QA Metrics in a non traditional SDLC

Hello everyone,

I’m hopeful that someone here can provide some guidance and act as a guiding star. I joined this company less than a year ago, which, despite being in the market for over 21 years, is not a startup but rather a jobseeker page. My role as QA Director involves creating a QA team and a strategy, as they have been operating without one for over 5 years and have recently recognized the need for a dedicated QA team.

Now, the strategy isn’t the issue. In fact, it has been yielding positive results, evident in the smooth releases with minimal post-deployment issues. However, my concern lies in the need to quantify and showcase these improvements with data. The company doesn’t follow a traditional Software Development Life Cycle (SDLC), and one of the changes I proposed was adopting iterations. Given that we deploy updates frequently, I find it challenging to present the data generated during validations without inundating the entire company with numerous emails detailing our pass rates, number of bugs found, bugs fixed in production, and so on.

This is currently my primary concern. For instance, my regression set is still in the process of being scripted for automation. At this point, I only have the smoke tests automated.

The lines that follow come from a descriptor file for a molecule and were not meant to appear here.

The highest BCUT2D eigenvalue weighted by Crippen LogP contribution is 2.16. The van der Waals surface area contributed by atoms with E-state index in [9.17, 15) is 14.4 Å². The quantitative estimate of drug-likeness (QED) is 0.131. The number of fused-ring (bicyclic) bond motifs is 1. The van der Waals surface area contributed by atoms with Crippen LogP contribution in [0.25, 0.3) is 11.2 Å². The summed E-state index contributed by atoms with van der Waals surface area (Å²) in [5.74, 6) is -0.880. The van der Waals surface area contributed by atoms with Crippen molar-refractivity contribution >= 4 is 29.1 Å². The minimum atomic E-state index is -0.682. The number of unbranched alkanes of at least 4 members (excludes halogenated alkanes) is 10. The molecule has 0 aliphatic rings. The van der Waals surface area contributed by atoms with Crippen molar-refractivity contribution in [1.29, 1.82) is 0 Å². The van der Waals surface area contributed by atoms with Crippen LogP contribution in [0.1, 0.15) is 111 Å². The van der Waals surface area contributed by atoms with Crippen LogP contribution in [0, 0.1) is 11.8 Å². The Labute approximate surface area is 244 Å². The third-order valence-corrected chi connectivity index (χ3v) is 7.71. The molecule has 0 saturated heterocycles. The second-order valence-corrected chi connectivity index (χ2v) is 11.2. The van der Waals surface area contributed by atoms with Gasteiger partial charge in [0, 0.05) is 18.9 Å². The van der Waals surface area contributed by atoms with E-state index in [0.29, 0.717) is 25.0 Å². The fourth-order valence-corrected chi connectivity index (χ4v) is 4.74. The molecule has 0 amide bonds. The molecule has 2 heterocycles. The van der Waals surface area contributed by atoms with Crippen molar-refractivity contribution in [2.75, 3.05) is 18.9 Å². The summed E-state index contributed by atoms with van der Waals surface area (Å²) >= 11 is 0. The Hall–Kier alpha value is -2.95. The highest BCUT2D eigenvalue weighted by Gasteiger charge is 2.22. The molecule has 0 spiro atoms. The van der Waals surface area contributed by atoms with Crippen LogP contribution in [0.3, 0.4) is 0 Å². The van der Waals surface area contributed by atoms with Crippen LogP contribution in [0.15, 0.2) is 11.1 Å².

I’m hoping that someone in the community can shed light on or suggest a path forward for addressing these challenges.

Thank you, Community.


Why do you feel you need to send emails? I think you are asking about communications, not metrics maybe?

BUT. Nothing stops you from making sure that there is a dashboard or a “feed” that shows the latest stats and a way to see history. AS for “Metrics” why not include unit tests alongside your automated smoke test metrics, and put them into the same workflow/dashboard? If you release really often, how do people do all the manual testing I have to ask?

But firstly, I’m forgetting my manners. Welcome, welcome @jorge_hidalgo to the most awesome Software testing community in the universe*

*(terms and conditions may apply, once you are in the club, withdrawal penalties take effect)


Alex Schladebeck once told about a simple metric: number of calls to the help desk.


I have gone through the same scenario, I will suggest to start implementing best practices of QA starting from Test Strategy to Go/no-go. This will give clarity also do this by stats, as over the releases you capture stats and that can be used for showing trends and improvements as well.
PS: In starting you might get resistant but once you prove with your stats some improvement then others also support you.

Hi @jorge_hidalgo,

Perhaps you might seek inspiration from the following community members: